Synopsis: A story of extraordinary danger and adventure as a very young woman attempts, alone, a trip across Papua New Guinea. After her first taste of the freedom found in travel at age nineteen, Kira Salak spent the next several years of her youth as a constant, impulsive traveler. Barely old enough to drink, she leaves her life behind-graduate school, a job, a boyfriend who loves her-to attempt the impossible, her dream of following in the footsteps of British explorer Ivan Champion, the first person to successfully cross the island of Papua New Guinea in 1927. She is motivated by something much deeper than simply wanting to be the first woman to make such a crossing, and as she composes this memoir she still searches for answers. Why would a lone traveler, a very young woman at that, want to embark on such a dangerous and mysterious trip? Where was her fear? Or was this all an attempt to court and indulge her fear for some larger purpose? No one, on the road or at home, could quite understand.
Breaking Trail: A Climbing Life-Arlene Blum
Synopsis: A legendary trailblazer, Arlene Blum defied the climbing establishment of the 1970s by leading the first all-female teams on successful ascents of Mount McKinley and Annapurna and by being the first American woman to attempt Mount Everest. At the same time, her groundbreaking scientific work challenged gender stereotypes in the academic community and led to important legislation banning carcinogens in children’s sleepwear. With candor and humor, Breaking Trail recounts Blum’s journey from an overprotected childhood in Chicago to the tops of some of the highest peaks on earth, and to a life lived on her own terms. Now with an index, additional photos, and a new afterword, this book is a moving testament to the power of taking risks and pursuing dreams.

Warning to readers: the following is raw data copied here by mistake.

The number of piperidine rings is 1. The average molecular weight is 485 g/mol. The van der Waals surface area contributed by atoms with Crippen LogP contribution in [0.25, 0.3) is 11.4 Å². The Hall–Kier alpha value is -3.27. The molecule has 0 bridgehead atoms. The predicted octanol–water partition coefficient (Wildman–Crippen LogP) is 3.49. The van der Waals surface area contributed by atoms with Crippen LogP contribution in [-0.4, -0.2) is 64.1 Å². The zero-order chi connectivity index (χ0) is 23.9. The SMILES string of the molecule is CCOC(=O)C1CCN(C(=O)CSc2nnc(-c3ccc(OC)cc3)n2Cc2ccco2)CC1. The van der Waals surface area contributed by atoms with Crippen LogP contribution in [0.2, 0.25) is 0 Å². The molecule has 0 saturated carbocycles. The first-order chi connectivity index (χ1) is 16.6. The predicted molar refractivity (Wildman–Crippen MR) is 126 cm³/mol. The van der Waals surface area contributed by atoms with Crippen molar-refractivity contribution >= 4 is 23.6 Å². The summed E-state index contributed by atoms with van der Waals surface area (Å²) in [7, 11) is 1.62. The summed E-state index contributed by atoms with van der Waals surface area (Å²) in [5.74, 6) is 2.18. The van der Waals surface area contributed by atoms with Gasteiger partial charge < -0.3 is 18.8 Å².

The Trail Life: How I Loved it, Hated it, and Learned From it– Julie Urbanski
Synopsis: Join Stopwatch, an inexperienced thru-hiker with a steep learning curve, as she tackles her first long-distance hike, the Pacific Crest National Scenic Trail, over 2600 miles from Mexico to Canada. She begins the trail with the sole purpose of getting to Canada and quickly realizes she has a lot to learn not only about backpacking, but more importantly, about herself.
The Middle of Somewhere– Sonja Yoerg
Synopsis: With her thirtieth birthday looming, Liz Kroft is heading for the hills—literally. Her emotional baggage weighs her down more than her backpack, but a three-week trek promises the solitude she craves—at least until her boyfriend, Dante, decides to tag along. His broad moral streak makes the prospect of confessing her sins more difficult, but as much as she fears his judgment, she fears losing him more. Maybe.
A Mile in Her Boots: Women Who Work in the Wild-Jennifer Bove
Synopsis: The stories in this remarkable collection detail the experiences of women who work in a variety of outdoor professions including smoke jumping, river running, professional falconry, and horse packing. A celebration of women making their way in the wild, the stories in these pages include rescuing sea turtles amidst a swarm of nude bathers, driving cattle across Texas, and tracking a pair of fugitive Montana mountain men. A Mile in Her Boots is a chance for readers to enjoy rough-hewn adventures with a diverse, welcoming group of wild women.